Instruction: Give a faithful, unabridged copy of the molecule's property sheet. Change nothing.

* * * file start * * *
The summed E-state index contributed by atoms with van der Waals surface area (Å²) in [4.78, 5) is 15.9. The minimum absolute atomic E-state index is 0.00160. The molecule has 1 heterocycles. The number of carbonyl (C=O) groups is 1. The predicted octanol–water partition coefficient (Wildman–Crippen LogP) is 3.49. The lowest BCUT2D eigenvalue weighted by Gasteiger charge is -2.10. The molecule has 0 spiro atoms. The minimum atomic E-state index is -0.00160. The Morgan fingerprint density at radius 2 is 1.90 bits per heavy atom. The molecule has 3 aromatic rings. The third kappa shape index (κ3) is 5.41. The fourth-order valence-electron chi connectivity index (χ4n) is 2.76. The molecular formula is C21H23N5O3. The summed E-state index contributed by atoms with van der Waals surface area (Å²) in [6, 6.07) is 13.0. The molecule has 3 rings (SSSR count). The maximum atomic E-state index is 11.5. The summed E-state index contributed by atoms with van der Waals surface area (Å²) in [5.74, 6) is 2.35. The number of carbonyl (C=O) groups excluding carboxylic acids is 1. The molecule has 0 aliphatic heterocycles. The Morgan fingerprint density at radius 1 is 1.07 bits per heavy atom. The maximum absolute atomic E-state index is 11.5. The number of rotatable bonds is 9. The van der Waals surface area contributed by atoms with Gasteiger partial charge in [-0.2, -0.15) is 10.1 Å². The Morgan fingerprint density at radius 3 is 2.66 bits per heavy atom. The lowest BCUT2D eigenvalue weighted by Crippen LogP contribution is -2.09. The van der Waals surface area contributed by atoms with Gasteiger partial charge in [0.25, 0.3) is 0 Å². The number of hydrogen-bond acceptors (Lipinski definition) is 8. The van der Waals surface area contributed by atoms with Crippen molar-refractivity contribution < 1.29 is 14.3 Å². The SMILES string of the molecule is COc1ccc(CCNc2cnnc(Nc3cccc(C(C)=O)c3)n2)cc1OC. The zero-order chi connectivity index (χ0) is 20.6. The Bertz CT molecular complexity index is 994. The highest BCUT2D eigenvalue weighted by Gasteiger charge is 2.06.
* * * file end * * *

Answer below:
The summed E-state index contributed by atoms with van der Waals surface area (Å²) in [4.78, 5) is 15.9. The minimum absolute atomic E-state index is 0.00160. The molecule has 1 heterocycles. The number of carbonyl (C=O) groups is 1. The predicted octanol–water partition coefficient (Wildman–Crippen LogP) is 3.49. The lowest BCUT2D eigenvalue weighted by Gasteiger charge is -2.10. The molecule has 0 spiro atoms. The minimum atomic E-state index is -0.00160. The Morgan fingerprint density at radius 2 is 1.90 bits per heavy atom. The molecule has 3 aromatic rings. The third kappa shape index (κ3) is 5.41. The fourth-order valence-electron chi connectivity index (χ4n) is 2.76. The molecular formula is C21H23N5O3. The summed E-state index contributed by atoms with van der Waals surface area (Å²) in [6, 6.07) is 13.0. The molecule has 3 rings (SSSR count). The maximum atomic E-state index is 11.5. The summed E-state index contributed by atoms with van der Waals surface area (Å²) in [5.74, 6) is 2.35. The number of carbonyl (C=O) groups excluding carboxylic acids is 1. The molecule has 0 aliphatic heterocycles. The Morgan fingerprint density at radius 1 is 1.07 bits per heavy atom. The maximum absolute atomic E-state index is 11.5. The number of rotatable bonds is 9. The van der Waals surface area contributed by atoms with Gasteiger partial charge in [-0.2, -0.15) is 10.1 Å². The Morgan fingerprint density at radius 3 is 2.66 bits per heavy atom. The lowest BCUT2D eigenvalue weighted by Crippen LogP contribution is -2.09. The van der Waals surface area contributed by atoms with Gasteiger partial charge in [0.25, 0.3) is 0 Å². The number of hydrogen-bond acceptors (Lipinski definition) is 8. The van der Waals surface area contributed by atoms with Crippen molar-refractivity contribution < 1.29 is 14.3 Å². The SMILES string of the molecule is COc1ccc(CCNc2cnnc(Nc3cccc(C(C)=O)c3)n2)cc1OC. The zero-order chi connectivity index (χ0) is 20.6. The Bertz CT molecular complexity index is 994. The highest BCUT2D eigenvalue weighted by Gasteiger charge is 2.06.